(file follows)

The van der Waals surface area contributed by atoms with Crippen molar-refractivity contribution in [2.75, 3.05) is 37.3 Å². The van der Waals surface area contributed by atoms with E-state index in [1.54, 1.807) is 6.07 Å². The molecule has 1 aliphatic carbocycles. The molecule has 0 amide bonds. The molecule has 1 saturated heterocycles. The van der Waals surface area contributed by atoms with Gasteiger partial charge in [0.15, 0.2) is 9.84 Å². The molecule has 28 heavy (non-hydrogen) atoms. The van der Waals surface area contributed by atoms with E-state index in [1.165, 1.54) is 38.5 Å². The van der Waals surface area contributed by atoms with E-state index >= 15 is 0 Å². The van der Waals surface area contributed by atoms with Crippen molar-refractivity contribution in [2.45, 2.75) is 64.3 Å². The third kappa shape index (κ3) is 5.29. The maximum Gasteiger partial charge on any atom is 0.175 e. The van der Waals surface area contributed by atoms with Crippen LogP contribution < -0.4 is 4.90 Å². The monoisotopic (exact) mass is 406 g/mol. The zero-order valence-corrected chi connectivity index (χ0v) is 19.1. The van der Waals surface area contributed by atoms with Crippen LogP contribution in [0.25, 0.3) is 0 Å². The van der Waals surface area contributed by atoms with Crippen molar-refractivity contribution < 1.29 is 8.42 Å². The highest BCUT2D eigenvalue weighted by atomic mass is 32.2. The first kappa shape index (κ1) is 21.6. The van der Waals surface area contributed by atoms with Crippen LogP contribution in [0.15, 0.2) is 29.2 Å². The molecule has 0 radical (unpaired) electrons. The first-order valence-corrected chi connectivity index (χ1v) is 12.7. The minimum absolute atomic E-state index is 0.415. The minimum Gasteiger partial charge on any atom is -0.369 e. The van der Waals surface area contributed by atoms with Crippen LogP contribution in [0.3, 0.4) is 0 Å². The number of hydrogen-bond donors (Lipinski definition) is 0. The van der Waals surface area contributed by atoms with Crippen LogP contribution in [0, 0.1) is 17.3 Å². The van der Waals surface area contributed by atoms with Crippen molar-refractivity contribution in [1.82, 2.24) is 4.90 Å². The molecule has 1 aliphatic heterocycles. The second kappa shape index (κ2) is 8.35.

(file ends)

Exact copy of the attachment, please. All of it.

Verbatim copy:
The van der Waals surface area contributed by atoms with Crippen molar-refractivity contribution in [2.75, 3.05) is 37.3 Å². The van der Waals surface area contributed by atoms with E-state index in [1.54, 1.807) is 6.07 Å². The molecule has 1 aliphatic carbocycles. The molecule has 0 amide bonds. The molecule has 1 saturated heterocycles. The van der Waals surface area contributed by atoms with Gasteiger partial charge in [0.15, 0.2) is 9.84 Å². The molecule has 28 heavy (non-hydrogen) atoms. The van der Waals surface area contributed by atoms with E-state index in [1.165, 1.54) is 38.5 Å². The van der Waals surface area contributed by atoms with E-state index >= 15 is 0 Å². The van der Waals surface area contributed by atoms with Crippen molar-refractivity contribution in [2.45, 2.75) is 64.3 Å². The third kappa shape index (κ3) is 5.29. The maximum Gasteiger partial charge on any atom is 0.175 e. The van der Waals surface area contributed by atoms with Crippen LogP contribution < -0.4 is 4.90 Å². The monoisotopic (exact) mass is 406 g/mol. The zero-order valence-corrected chi connectivity index (χ0v) is 19.1. The van der Waals surface area contributed by atoms with Crippen LogP contribution in [0.25, 0.3) is 0 Å². The van der Waals surface area contributed by atoms with Crippen molar-refractivity contribution < 1.29 is 8.42 Å². The highest BCUT2D eigenvalue weighted by atomic mass is 32.2. The first kappa shape index (κ1) is 21.6. The van der Waals surface area contributed by atoms with Crippen LogP contribution in [0.15, 0.2) is 29.2 Å². The molecule has 0 radical (unpaired) electrons. The first-order valence-corrected chi connectivity index (χ1v) is 12.7. The minimum absolute atomic E-state index is 0.415. The minimum Gasteiger partial charge on any atom is -0.369 e. The van der Waals surface area contributed by atoms with Crippen LogP contribution in [0.3, 0.4) is 0 Å². The number of hydrogen-bond donors (Lipinski definition) is 0. The van der Waals surface area contributed by atoms with Crippen LogP contribution in [0, 0.1) is 17.3 Å². The van der Waals surface area contributed by atoms with Crippen molar-refractivity contribution in [1.82, 2.24) is 4.90 Å². The molecule has 1 aliphatic heterocycles. The second kappa shape index (κ2) is 8.35.